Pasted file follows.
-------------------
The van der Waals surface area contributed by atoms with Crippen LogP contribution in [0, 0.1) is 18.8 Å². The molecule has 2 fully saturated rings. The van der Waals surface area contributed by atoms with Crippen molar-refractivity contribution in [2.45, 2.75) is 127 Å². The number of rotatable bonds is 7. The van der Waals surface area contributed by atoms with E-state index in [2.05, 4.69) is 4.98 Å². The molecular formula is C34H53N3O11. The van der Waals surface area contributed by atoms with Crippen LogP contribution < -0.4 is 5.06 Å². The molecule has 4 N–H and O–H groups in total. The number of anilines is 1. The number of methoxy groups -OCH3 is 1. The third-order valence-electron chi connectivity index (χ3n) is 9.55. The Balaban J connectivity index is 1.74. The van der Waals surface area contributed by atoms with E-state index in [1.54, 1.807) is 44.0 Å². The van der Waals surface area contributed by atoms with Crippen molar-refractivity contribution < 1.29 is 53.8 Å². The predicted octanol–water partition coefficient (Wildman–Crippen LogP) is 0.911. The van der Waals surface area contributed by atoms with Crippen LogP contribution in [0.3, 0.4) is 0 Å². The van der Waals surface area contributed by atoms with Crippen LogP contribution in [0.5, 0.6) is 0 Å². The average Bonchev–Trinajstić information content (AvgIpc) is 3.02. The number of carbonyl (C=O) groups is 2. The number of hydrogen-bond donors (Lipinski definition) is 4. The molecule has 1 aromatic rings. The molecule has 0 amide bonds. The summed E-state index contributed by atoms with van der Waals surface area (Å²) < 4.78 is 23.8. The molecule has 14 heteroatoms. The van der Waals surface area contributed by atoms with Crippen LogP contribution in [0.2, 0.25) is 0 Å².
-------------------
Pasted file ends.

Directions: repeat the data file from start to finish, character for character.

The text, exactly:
The van der Waals surface area contributed by atoms with Crippen LogP contribution in [0, 0.1) is 18.8 Å². The molecule has 2 fully saturated rings. The van der Waals surface area contributed by atoms with Crippen molar-refractivity contribution in [2.45, 2.75) is 127 Å². The number of rotatable bonds is 7. The van der Waals surface area contributed by atoms with E-state index in [2.05, 4.69) is 4.98 Å². The molecular formula is C34H53N3O11. The van der Waals surface area contributed by atoms with Crippen LogP contribution < -0.4 is 5.06 Å². The molecule has 4 N–H and O–H groups in total. The number of anilines is 1. The number of methoxy groups -OCH3 is 1. The third-order valence-electron chi connectivity index (χ3n) is 9.55. The Balaban J connectivity index is 1.74. The van der Waals surface area contributed by atoms with E-state index in [1.54, 1.807) is 44.0 Å². The van der Waals surface area contributed by atoms with Crippen molar-refractivity contribution < 1.29 is 53.8 Å². The predicted octanol–water partition coefficient (Wildman–Crippen LogP) is 0.911. The van der Waals surface area contributed by atoms with Crippen LogP contribution in [0.3, 0.4) is 0 Å². The van der Waals surface area contributed by atoms with Crippen LogP contribution in [0.5, 0.6) is 0 Å². The average Bonchev–Trinajstić information content (AvgIpc) is 3.02. The number of carbonyl (C=O) groups is 2. The number of hydrogen-bond donors (Lipinski definition) is 4. The molecule has 1 aromatic rings. The molecule has 0 amide bonds. The summed E-state index contributed by atoms with van der Waals surface area (Å²) < 4.78 is 23.8. The molecule has 14 heteroatoms. The van der Waals surface area contributed by atoms with Crippen LogP contribution in [0.2, 0.25) is 0 Å².